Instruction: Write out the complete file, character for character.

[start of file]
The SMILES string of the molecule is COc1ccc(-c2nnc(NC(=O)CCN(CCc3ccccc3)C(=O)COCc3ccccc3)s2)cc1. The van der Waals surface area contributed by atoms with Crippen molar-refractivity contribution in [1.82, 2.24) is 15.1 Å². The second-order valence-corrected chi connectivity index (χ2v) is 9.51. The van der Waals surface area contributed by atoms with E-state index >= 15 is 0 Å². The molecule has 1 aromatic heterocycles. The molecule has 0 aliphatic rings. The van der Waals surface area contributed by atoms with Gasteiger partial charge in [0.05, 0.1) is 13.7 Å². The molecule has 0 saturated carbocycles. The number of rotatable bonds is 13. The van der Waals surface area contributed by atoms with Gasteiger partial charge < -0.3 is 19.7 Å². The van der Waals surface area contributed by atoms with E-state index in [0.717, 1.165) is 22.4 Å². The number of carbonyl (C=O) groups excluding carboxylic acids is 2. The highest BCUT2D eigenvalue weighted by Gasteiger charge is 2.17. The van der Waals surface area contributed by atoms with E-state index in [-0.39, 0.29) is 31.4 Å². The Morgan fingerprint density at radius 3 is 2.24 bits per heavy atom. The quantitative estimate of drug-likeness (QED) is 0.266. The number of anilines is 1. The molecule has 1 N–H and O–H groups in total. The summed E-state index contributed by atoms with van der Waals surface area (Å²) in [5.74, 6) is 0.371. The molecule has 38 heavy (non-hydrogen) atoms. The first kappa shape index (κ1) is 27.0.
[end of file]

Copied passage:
The SMILES string of the molecule is COc1ccc(-c2nnc(NC(=O)CCN(CCc3ccccc3)C(=O)COCc3ccccc3)s2)cc1. The van der Waals surface area contributed by atoms with Crippen molar-refractivity contribution in [1.82, 2.24) is 15.1 Å². The second-order valence-corrected chi connectivity index (χ2v) is 9.51. The van der Waals surface area contributed by atoms with E-state index >= 15 is 0 Å². The molecule has 1 aromatic heterocycles. The molecule has 0 aliphatic rings. The van der Waals surface area contributed by atoms with Gasteiger partial charge in [0.05, 0.1) is 13.7 Å². The molecule has 0 saturated carbocycles. The number of rotatable bonds is 13. The van der Waals surface area contributed by atoms with Gasteiger partial charge < -0.3 is 19.7 Å². The van der Waals surface area contributed by atoms with E-state index in [0.717, 1.165) is 22.4 Å². The number of carbonyl (C=O) groups excluding carboxylic acids is 2. The highest BCUT2D eigenvalue weighted by Gasteiger charge is 2.17. The van der Waals surface area contributed by atoms with E-state index in [-0.39, 0.29) is 31.4 Å². The Morgan fingerprint density at radius 3 is 2.24 bits per heavy atom. The quantitative estimate of drug-likeness (QED) is 0.266. The number of anilines is 1. The molecule has 1 N–H and O–H groups in total. The summed E-state index contributed by atoms with van der Waals surface area (Å²) in [5.74, 6) is 0.371. The molecule has 38 heavy (non-hydrogen) atoms. The first kappa shape index (κ1) is 27.0.